4. Bernie Sanders' campaign was undercut by underhanded tactics by the DNC. ( Time Politifact Politico Washington Post )
      1. The DNC scheduled the fewest debates in recent history. ( Huffington Post Daily Caller )
      2. The DNC scheduled debates for low-viewership nights. ( Washington Post Politico National Review )
    5. Sanders is not a Democrat.
      1. Electing Sanders does not validate the DNC. It is a scenario the DNC specifically tried to prevent.
    6. Sanders is not endorsed by Vladimir Putin and the KGB.
      1. Electing Sanders is a strong rebuke of Russia's attempts to control America's democratic process. ( NY Times )

Oct. 23rd, 2016

08:47 pm - The Fourth Amendment

Yaay. My little history note actually got moderated up on Slashdot.


Jun. 25th, 2016

06:33 am - Previous post hidden

In an unsurprising development, it seems nobody who read my last post actually captured the message I was trying to convey. Consequently, I am pulling it. The intended viewers were people who watched The Daily Show, The Nightly Show, and Full Frontal regularly and had seen the last few episodes about gun control and the Orlando shooting.

Context really is everything. Without that context, the post made no sense. It gave the impression my political views were the opposite of what they actually are, and rather than try to explain all the discrepancies I am just going to pull the thing and forget it.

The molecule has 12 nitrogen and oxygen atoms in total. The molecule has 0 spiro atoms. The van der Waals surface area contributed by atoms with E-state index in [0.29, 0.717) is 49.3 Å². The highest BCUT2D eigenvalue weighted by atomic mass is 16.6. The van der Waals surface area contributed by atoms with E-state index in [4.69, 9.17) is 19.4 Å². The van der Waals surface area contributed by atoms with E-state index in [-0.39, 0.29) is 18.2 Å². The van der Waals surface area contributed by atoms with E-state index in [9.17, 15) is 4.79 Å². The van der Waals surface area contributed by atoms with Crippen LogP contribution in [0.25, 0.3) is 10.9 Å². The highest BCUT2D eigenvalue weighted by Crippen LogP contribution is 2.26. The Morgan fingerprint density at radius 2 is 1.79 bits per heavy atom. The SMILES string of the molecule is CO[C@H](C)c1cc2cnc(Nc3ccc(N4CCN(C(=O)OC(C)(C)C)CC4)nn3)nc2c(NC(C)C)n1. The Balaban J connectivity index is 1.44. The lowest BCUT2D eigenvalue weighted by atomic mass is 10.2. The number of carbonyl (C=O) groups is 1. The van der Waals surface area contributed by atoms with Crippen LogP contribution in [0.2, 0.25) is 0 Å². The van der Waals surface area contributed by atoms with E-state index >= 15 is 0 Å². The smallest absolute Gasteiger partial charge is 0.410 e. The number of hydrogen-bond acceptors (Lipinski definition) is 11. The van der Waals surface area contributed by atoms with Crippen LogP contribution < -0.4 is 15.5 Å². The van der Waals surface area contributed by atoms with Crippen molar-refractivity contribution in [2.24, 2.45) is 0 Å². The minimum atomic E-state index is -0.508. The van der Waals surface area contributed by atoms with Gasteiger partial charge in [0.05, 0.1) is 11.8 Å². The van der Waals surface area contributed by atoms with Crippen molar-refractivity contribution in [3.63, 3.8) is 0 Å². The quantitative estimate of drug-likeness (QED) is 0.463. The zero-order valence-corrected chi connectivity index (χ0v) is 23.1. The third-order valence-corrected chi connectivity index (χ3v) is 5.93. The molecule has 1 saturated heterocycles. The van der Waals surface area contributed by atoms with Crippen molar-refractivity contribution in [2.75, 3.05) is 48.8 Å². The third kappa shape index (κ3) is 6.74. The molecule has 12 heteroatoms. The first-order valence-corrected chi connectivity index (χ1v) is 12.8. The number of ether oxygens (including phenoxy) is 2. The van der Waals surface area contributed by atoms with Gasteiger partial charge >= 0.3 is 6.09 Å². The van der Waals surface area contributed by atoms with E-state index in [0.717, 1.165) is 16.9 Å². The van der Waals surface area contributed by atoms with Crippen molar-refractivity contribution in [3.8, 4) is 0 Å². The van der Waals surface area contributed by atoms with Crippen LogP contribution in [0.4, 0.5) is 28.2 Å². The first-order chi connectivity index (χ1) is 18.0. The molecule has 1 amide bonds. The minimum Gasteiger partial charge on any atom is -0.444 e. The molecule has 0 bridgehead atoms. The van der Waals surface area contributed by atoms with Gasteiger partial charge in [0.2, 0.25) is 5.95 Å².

Current Mood: depresseddepressed

Jun. 14th, 2016

07:24 am - Serious question of the day

Come up with gun control legislation that would have prevented the assassination of Martin Luther King Jr. without disarming everybody in the Civil Rights Movement.

Note that all the major figures of the movement were investigated by the FBI, so that cannot be used as a metric for denying access to firearms.

Please, I would really like to see what solutions people can create.

May. 16th, 2016

12:31 am - Beware the bison!

And in today’s “You sweet, sweet dumb-ass” story, a father and son visiting Yellowstone put a bison calf in their SUV and drove it to a ranger station because they thought the calf was freezing to death.

I admire the duo for their compassion, but I call them morons for not understanding how well bison hide and fur insulates, and for thinking that separating a calf from its mother is a good idea. I'm also a tad surprised the mother did not destroy the SUV. Next time, just try to bring a ranger with you to the calf.

Here is the Fark thread.